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Doing Right When No One’s In Sight

By Peter Jeff
The Leadership Mints Guy

Here’s an idea to enhance your integrity. Reading time: 2:39

       The Greek sculptor diligently carved the back of a statue’s head.

        No matter that virtually no one would ever see his handi-work. star fish 1Especially on 40-foot tall statue placed against a wall.

      “Who will know?”

       A bystander chided Phidias for working so hard on his Athena that would be positioned inside the Parthenon in Athens.

       “I will know,” Phidias stated sternly.

      Leaders always know. No matter who’s watching. Or not.

      Leaders have INTEGRITY, meaning they always remain whole. (Root word “Integer” =  a whole number.)

               Leaders remain whole no matter how many ad hoc situations or circumstances tempt them to cut corners. Leaders don’t cut corners. And leaders don’t get cornered. Or cut off.

              Cut one of the arms of a starfish and a new arm will grow in its place. Leaders are like holograms. Leaders know you can’t cut away their wholeness.

Leaders Stay Whole

              Cut a hologram in pieces and each piece still retains the whole picture, no matter how many pieces you cut from the original. The whole image remains intact on each of the smaller pieces. Leaders know you can’t cut away its wholeness.

              Cut a starfish into pieces and any pieces that contain part of its central disc will develop into a new starfish. Leaders know you can’t cut away its wholeness.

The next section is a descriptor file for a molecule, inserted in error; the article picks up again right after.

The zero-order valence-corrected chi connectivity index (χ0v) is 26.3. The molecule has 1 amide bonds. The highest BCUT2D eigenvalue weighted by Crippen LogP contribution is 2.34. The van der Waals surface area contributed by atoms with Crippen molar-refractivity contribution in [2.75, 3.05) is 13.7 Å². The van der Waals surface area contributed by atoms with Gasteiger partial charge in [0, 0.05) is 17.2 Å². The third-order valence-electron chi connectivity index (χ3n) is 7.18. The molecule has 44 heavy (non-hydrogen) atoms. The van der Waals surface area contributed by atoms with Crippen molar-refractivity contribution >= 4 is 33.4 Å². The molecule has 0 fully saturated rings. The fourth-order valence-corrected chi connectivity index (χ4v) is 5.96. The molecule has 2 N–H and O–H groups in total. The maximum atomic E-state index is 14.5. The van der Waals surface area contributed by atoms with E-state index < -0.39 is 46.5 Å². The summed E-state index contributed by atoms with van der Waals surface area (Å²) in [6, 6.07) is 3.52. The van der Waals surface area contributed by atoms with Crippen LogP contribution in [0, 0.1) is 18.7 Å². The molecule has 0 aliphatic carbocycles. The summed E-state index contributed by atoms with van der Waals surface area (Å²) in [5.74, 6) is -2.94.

Cut a magnet in half and you magnify more than weaken its power. You get two equally powerful magnets. Leaders know you can’t cut away its wholeness.

       star fish in water      That’s why the leader in pro golf legend Bobby Jones remained whole and maintained his integrity, even though no one else would have known.

             He penalized himself a stroke when his ball moved slightly before he addressed it. The penalty forced him into a tie for the US Open championship and then he lost in a playoff.

             That’s why the leader in another professional golfer –Tom Kite–remained whole and maintained his integrity, even though no one else would have known. In the 1978 Hall of Fame Classic at Pinehurst, Kite penalized himself one stroke for moving the ball slightly before he addressed it. He finished second by a stroke.

          That’s why the leader in another golf pro –Babe Didrikson –remained whole and maintained her integrity, even though no one else would have known. She penalized herself two strokes for playing the wrong ball and lost the tournament.

         And that’s why in 2005, tennis pro –Andy Roddick- remained whole and maintained his integrity, even though no one else would have known. He could have accepted the umpire’s decision that his opponent’s serve was out of bounds in the Italia Masters Tournament in Rome.  But Roddick knew better. He objected to the umpire’s favorable call. Instead of winning the point, Roddick lost not only that point but eventually the match.

          Leaders know. They know themselves. They know how to stay whole –and holy–especially when no one’s in sight.

          Even given a head’s up:  40 feet off the ground.

Today’s ImproveMINT

Maintain integrity to keep your leadership thinking in mint condition.

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